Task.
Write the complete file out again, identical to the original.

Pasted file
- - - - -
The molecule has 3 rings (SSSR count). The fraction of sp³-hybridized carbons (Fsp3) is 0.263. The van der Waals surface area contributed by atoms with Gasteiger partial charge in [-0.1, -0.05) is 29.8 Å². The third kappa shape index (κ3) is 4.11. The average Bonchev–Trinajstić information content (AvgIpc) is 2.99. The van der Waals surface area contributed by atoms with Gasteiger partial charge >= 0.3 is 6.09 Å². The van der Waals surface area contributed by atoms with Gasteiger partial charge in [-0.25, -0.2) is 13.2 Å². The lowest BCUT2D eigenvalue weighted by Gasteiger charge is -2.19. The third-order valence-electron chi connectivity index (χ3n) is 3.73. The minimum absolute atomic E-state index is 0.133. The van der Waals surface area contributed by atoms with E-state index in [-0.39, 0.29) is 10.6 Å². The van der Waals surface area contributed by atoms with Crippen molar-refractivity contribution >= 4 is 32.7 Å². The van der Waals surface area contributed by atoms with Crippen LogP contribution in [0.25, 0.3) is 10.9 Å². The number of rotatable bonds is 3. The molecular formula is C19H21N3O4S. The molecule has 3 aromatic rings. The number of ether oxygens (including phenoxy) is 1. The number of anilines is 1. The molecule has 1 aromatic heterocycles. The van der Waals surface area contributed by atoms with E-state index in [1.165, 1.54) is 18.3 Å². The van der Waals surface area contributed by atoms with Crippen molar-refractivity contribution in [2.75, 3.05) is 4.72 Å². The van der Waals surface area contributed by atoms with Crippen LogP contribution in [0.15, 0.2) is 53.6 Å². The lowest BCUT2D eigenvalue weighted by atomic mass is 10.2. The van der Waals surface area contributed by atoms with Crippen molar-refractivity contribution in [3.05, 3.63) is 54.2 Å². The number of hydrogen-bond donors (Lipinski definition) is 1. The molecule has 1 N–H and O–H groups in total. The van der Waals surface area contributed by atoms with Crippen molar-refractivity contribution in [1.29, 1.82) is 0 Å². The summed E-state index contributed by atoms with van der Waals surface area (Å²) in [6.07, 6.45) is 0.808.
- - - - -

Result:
The molecule has 3 rings (SSSR count). The fraction of sp³-hybridized carbons (Fsp3) is 0.263. The van der Waals surface area contributed by atoms with Gasteiger partial charge in [-0.1, -0.05) is 29.8 Å². The third kappa shape index (κ3) is 4.11. The average Bonchev–Trinajstić information content (AvgIpc) is 2.99. The van der Waals surface area contributed by atoms with Gasteiger partial charge >= 0.3 is 6.09 Å². The van der Waals surface area contributed by atoms with Gasteiger partial charge in [-0.25, -0.2) is 13.2 Å². The lowest BCUT2D eigenvalue weighted by Gasteiger charge is -2.19. The third-order valence-electron chi connectivity index (χ3n) is 3.73. The minimum absolute atomic E-state index is 0.133. The van der Waals surface area contributed by atoms with E-state index in [-0.39, 0.29) is 10.6 Å². The van der Waals surface area contributed by atoms with Crippen molar-refractivity contribution >= 4 is 32.7 Å². The van der Waals surface area contributed by atoms with Crippen LogP contribution in [0.25, 0.3) is 10.9 Å². The number of rotatable bonds is 3. The molecular formula is C19H21N3O4S. The molecule has 3 aromatic rings. The number of ether oxygens (including phenoxy) is 1. The number of anilines is 1. The molecule has 1 aromatic heterocycles. The van der Waals surface area contributed by atoms with E-state index in [1.165, 1.54) is 18.3 Å². The van der Waals surface area contributed by atoms with Crippen molar-refractivity contribution in [2.75, 3.05) is 4.72 Å². The van der Waals surface area contributed by atoms with Crippen LogP contribution in [0.15, 0.2) is 53.6 Å². The lowest BCUT2D eigenvalue weighted by atomic mass is 10.2. The van der Waals surface area contributed by atoms with Crippen molar-refractivity contribution in [3.05, 3.63) is 54.2 Å². The number of hydrogen-bond donors (Lipinski definition) is 1. The molecule has 1 N–H and O–H groups in total. The van der Waals surface area contributed by atoms with Crippen molar-refractivity contribution in [1.29, 1.82) is 0 Å². The summed E-state index contributed by atoms with van der Waals surface area (Å²) in [6.07, 6.45) is 0.808.